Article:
Finally, go back and question your assumptions. Have you fully identified all the assumptions you’ve made? Are those assumptions valid? Have forgotten anything? It is very easy to make assumptions without even being aware of them. Review your requirements to make sure they’re solution-agnostic.
Step 6: Prototype and test your concept
Product managers and developers often make the mistake of having too much confidence in their PRD once they’ve finished drafting it. The problem is that by the time Beta feedback arrives, it’s too late to make major changes.
The remedy for this problem is to perform product validation testing using prototypes. Modern prototyping tools make this easier than ever.
Product validation testing is typically broken down into three types: feasibility testing, usability testing, and product concept testing.
Feasibility testing involves building a prototype or model, and then examining it to determine whether it is feasible to build.
Get your engineers, architects, and designers involved. Explore available technologies and possible approaches. Identify obstacles and evaluate their severity. Are they insurmountable? It’s better to know now.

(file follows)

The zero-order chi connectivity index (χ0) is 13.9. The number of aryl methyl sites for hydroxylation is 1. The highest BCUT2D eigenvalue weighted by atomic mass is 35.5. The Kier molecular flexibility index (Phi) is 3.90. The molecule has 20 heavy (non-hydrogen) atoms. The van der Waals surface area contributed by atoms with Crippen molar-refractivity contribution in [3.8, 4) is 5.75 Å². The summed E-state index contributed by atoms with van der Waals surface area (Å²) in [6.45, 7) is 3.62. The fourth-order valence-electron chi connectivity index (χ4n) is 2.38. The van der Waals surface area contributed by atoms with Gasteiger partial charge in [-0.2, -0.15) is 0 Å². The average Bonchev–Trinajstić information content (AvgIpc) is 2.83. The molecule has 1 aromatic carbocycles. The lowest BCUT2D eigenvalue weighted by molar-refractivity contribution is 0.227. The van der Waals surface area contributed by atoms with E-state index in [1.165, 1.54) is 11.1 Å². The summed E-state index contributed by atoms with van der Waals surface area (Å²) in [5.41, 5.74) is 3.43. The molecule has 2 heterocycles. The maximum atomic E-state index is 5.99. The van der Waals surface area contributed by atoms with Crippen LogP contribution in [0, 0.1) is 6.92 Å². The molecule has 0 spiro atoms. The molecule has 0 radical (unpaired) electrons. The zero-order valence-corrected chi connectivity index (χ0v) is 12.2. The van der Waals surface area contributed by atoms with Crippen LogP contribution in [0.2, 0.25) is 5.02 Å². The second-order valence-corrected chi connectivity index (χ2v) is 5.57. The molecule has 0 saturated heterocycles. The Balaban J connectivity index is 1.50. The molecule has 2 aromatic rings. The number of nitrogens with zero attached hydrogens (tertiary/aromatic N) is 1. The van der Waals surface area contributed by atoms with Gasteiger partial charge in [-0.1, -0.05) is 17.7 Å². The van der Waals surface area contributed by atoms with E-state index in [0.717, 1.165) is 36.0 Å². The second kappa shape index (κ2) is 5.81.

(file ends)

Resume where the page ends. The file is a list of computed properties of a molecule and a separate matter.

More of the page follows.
Usability testing is a highly effective way to get feedback from your target customer. It often identifies missing requirements or requirements that are less necessary than originally supposed.
You and your designers will need to come up with ways of presenting the functionality so users can understand how to use the product. Plan on running multiple iterations before you arrive at a satisfactory user experience.
PRODUCT CONCEPT TESTING
Knowing your product is feasible and usable is not enough. What’s most important is to make sure people will actually buy it. For that, you need to get your product in front of real users and determine if it actually helps them accomplish their goals in a satisfying way. That’s where product concept testing comes in.